The Vestibulocochlear Nerve (Cranial Nerve VIII) transmits information about our sense of equilibrium.

Vestibulocochlear nerve

Cranial nerve VIII, for hearing and balance
Vestibulocochlear nerve
Gray789.png

The course and connections of the facial nerve in the temporal bone
Brain human normal inferior view with labels en.svg

Inferior view of the human brain, with the cranial nerves labelled.
Details
To Cochlear nerve, vestibular nerve
Innervates Hearing, balance
Identifiers
Latin Nervus vestibulocochlearis
MeSH D000159
NeuroNames 553
TA98 A14.2.01.121
TA2 6307
FMA 50869
Anatomical terms of neuroanatomy

Cranial nerves

The vestibulocochlear nerve or auditory vestibular nerve, also known as the eighth cranial nerve, cranial nerve VIII, or simply CN VIII, is a cranial nerve that transmits sound and equilibrium (balance) information from the inner ear to the brain. Through olivocochlear fibers, it also transmits motor and modulatory information from the superior olivary complex in the brainstem to the cochlea.

Structure

The vestibulocochlear nerve consists mostly of bipolar neurons and splits into two large divisions: the cochlear nerve and the vestibular nerve.

Cranial nerve 8, the vestibulocochlear nerve, goes to the middle portion of the brainstem called the pons (which then is largely composed of fibers going to the cerebellum).
The 8th cranial nerve runs between the base of the pons and medulla oblongata (the lower portion of the brainstem). This junction between the pons, medulla, and cerebellum that contains the 8th nerve is called the cerebellopontine angle.
The vestibulocochlear nerve is accompanied by the labyrinthine artery, which usually branches off from the anterior inferior cerebellar artery at the cerebellopontine angle, and then goes with the 7th nerve through the internal acoustic meatus to the internal ear.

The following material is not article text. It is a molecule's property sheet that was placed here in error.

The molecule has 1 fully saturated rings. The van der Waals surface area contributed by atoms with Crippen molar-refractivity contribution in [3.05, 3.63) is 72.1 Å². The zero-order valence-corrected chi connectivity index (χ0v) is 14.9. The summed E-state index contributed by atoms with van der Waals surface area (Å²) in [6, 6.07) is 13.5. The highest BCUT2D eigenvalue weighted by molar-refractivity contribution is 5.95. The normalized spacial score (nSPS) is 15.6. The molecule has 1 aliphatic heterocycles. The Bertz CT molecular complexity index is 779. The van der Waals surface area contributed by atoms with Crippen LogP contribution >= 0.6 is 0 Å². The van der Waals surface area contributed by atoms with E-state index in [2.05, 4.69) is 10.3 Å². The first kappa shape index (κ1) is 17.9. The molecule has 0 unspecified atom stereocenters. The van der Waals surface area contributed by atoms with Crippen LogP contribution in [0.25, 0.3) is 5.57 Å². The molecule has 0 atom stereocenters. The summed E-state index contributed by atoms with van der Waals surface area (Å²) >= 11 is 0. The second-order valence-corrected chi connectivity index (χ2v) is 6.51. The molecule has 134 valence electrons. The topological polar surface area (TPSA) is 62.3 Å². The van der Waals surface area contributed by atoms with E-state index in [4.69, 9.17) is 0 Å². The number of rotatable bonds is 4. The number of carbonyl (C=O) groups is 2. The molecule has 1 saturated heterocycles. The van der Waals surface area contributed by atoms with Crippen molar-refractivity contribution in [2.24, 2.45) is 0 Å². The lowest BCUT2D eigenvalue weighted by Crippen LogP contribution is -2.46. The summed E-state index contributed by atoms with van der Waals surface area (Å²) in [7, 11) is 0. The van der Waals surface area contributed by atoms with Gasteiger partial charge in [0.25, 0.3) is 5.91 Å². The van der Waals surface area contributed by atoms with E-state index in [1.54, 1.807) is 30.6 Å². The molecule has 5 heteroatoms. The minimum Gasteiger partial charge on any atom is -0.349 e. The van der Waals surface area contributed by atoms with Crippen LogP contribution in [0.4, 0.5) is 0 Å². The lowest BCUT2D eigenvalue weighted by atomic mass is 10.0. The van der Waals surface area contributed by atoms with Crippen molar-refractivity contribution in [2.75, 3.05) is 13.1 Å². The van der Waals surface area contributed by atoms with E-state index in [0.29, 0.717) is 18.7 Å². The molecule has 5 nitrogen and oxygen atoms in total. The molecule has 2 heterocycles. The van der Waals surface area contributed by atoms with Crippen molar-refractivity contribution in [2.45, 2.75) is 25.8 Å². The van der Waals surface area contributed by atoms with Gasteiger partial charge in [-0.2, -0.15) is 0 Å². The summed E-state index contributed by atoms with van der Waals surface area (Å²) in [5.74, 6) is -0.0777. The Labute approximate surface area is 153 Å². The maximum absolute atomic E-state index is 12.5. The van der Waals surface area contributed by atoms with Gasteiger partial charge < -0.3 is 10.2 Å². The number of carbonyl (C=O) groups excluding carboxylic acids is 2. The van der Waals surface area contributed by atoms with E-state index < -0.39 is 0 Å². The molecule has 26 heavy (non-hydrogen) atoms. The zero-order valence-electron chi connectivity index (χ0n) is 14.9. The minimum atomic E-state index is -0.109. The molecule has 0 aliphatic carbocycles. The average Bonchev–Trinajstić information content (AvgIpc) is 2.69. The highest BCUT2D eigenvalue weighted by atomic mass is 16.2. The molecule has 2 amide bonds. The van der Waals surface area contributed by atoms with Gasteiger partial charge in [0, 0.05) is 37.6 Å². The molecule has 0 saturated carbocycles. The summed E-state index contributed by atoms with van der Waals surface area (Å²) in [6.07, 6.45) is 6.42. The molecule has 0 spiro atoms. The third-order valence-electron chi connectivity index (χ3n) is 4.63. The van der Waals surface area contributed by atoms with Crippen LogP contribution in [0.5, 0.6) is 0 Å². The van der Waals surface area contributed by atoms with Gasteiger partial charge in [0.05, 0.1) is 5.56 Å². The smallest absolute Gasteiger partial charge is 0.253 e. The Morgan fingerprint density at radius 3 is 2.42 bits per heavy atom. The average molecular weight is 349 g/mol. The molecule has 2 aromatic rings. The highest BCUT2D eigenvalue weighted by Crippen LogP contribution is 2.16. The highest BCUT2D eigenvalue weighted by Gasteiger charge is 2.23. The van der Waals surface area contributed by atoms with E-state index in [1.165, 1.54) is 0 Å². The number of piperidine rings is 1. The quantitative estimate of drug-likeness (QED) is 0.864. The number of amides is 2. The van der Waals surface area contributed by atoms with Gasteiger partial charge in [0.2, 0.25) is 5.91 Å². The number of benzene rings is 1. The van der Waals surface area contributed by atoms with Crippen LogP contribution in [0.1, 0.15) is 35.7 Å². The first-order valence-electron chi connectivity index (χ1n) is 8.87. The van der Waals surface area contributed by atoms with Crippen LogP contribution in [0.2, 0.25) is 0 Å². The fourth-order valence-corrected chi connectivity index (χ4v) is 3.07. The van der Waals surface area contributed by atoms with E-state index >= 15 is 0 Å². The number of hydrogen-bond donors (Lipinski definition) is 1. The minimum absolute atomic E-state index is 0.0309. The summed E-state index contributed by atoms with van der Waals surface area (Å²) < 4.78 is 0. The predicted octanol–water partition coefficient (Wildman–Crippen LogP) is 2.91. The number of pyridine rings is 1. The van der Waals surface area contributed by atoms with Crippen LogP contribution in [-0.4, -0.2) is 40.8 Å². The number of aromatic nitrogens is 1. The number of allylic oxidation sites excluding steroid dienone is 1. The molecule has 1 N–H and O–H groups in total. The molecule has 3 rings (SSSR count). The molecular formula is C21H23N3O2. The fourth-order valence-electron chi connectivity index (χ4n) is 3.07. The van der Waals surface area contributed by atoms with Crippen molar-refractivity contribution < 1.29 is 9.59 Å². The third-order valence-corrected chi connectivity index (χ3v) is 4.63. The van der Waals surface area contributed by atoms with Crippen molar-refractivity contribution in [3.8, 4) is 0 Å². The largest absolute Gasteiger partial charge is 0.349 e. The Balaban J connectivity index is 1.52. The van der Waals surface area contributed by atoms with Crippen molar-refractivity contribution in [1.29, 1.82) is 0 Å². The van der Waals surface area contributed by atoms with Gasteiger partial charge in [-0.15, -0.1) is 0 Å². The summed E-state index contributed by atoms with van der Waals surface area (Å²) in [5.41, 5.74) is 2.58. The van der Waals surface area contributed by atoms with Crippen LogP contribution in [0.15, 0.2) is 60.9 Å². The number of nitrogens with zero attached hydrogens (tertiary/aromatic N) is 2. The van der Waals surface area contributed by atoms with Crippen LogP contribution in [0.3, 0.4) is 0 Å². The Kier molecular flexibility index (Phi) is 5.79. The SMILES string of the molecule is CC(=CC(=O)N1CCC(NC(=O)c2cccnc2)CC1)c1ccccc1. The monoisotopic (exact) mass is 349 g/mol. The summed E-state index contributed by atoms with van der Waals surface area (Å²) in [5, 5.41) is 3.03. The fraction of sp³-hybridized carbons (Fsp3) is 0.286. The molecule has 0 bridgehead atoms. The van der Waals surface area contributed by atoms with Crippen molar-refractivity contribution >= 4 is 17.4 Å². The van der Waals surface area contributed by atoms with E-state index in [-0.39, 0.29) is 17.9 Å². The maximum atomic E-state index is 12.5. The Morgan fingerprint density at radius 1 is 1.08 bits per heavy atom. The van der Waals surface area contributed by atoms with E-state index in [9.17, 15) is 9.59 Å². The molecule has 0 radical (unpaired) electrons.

The cochlear nerve travels away from the cochlea of the inner ear where it starts as the spiral ganglia. Processes from the organ of Corti conduct afferent transmission to the spiral ganglia. It is the inner hair cells of the organ of Corti that are responsible for activation of afferent receptors in response to pressure waves reaching the basilar membrane through the transduction of sound. The exact mechanism by which sound is transmitted by the neurons of the cochlear nerve is uncertain; the two competing theories are place theory and temporal theory.

The vestibular nerve travels from the vestibular system of the inner ear. The vestibular ganglion houses the cell bodies of the bipolar neurons and extends processes to five sensory organs. Three of these are the cristae located in the ampullae of the semicircular canals. Hair cells of the cristae activate afferent receptors in response to rotational acceleration. The other two sensory organs supplied by the vestibular neurons are the maculae of the saccule and utricle. Hair cells of the maculae in the utricle activate afferent receptors in response to linear acceleration, while hair cells of the maculae in the saccule respond to vertically directed linear force.

Development

The vestibulocochlear nerve is derived from the embryonic otic placode.

Function

This is the nerve along which the sensory cells (the hair cells) of the inner ear transmit information to the brain. It consists of the cochlear nerve, carrying details about hearing, and the vestibular nerve, carrying information about balance.
It emerges from the pontomedullary junction and exits the inner skull via the internal acoustic meatus in the temporal bone.

The vestibulocochlear nerve carries axons of type special somatic afferent.

Clinical significance

Symptoms of damage

Damage to the vestibulocochlear nerve may cause the following symptoms:

Examination

Examinations that can be done include the Rinne and Weber tests.